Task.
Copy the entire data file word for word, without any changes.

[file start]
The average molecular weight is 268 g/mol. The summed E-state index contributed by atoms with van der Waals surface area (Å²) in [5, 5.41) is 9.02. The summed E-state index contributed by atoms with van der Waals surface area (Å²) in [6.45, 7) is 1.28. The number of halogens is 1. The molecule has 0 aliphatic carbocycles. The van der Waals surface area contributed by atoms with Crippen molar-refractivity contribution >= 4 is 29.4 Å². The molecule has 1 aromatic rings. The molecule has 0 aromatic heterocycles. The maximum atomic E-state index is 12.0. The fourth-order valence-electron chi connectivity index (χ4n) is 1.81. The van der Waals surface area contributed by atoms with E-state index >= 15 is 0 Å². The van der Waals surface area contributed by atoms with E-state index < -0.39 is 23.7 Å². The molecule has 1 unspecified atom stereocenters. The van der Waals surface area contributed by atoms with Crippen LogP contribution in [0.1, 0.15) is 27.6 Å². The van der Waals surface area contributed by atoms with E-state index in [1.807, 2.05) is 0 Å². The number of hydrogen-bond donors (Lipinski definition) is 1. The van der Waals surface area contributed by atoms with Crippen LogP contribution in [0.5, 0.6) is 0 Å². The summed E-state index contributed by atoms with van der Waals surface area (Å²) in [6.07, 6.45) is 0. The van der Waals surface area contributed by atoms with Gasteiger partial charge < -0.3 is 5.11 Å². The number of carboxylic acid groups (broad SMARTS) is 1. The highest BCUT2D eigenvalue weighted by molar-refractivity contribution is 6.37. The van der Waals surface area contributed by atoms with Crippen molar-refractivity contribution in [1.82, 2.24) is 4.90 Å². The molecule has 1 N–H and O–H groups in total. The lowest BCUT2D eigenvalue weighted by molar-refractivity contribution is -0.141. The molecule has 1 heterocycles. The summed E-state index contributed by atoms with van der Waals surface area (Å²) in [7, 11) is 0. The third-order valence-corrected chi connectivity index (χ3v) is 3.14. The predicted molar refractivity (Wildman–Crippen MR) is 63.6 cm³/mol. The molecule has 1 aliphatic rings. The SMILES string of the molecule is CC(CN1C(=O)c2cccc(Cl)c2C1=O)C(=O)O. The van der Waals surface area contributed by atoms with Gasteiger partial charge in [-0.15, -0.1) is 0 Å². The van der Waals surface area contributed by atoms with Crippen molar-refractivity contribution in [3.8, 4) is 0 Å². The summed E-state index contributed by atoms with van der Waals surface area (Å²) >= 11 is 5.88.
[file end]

The average molecular weight is 268 g/mol. The summed E-state index contributed by atoms with van der Waals surface area (Å²) in [5, 5.41) is 9.02. The summed E-state index contributed by atoms with van der Waals surface area (Å²) in [6.45, 7) is 1.28. The number of halogens is 1. The molecule has 0 aliphatic carbocycles. The van der Waals surface area contributed by atoms with Crippen molar-refractivity contribution >= 4 is 29.4 Å². The molecule has 1 aromatic rings. The molecule has 0 aromatic heterocycles. The maximum atomic E-state index is 12.0. The fourth-order valence-electron chi connectivity index (χ4n) is 1.81. The van der Waals surface area contributed by atoms with E-state index >= 15 is 0 Å². The van der Waals surface area contributed by atoms with E-state index < -0.39 is 23.7 Å². The molecule has 1 unspecified atom stereocenters. The van der Waals surface area contributed by atoms with Crippen LogP contribution in [0.1, 0.15) is 27.6 Å². The van der Waals surface area contributed by atoms with E-state index in [1.807, 2.05) is 0 Å². The number of hydrogen-bond donors (Lipinski definition) is 1. The van der Waals surface area contributed by atoms with Crippen LogP contribution in [0.5, 0.6) is 0 Å². The summed E-state index contributed by atoms with van der Waals surface area (Å²) in [6.07, 6.45) is 0. The van der Waals surface area contributed by atoms with Gasteiger partial charge < -0.3 is 5.11 Å². The number of carboxylic acid groups (broad SMARTS) is 1. The highest BCUT2D eigenvalue weighted by molar-refractivity contribution is 6.37. The van der Waals surface area contributed by atoms with Crippen molar-refractivity contribution in [1.82, 2.24) is 4.90 Å². The molecule has 1 N–H and O–H groups in total. The lowest BCUT2D eigenvalue weighted by molar-refractivity contribution is -0.141. The molecule has 1 heterocycles. The summed E-state index contributed by atoms with van der Waals surface area (Å²) in [7, 11) is 0. The third-order valence-corrected chi connectivity index (χ3v) is 3.14. The predicted molar refractivity (Wildman–Crippen MR) is 63.6 cm³/mol. The molecule has 1 aliphatic rings. The SMILES string of the molecule is CC(CN1C(=O)c2cccc(Cl)c2C1=O)C(=O)O. The van der Waals surface area contributed by atoms with Gasteiger partial charge in [-0.15, -0.1) is 0 Å². The van der Waals surface area contributed by atoms with Crippen molar-refractivity contribution in [3.8, 4) is 0 Å². The summed E-state index contributed by atoms with van der Waals surface area (Å²) >= 11 is 5.88.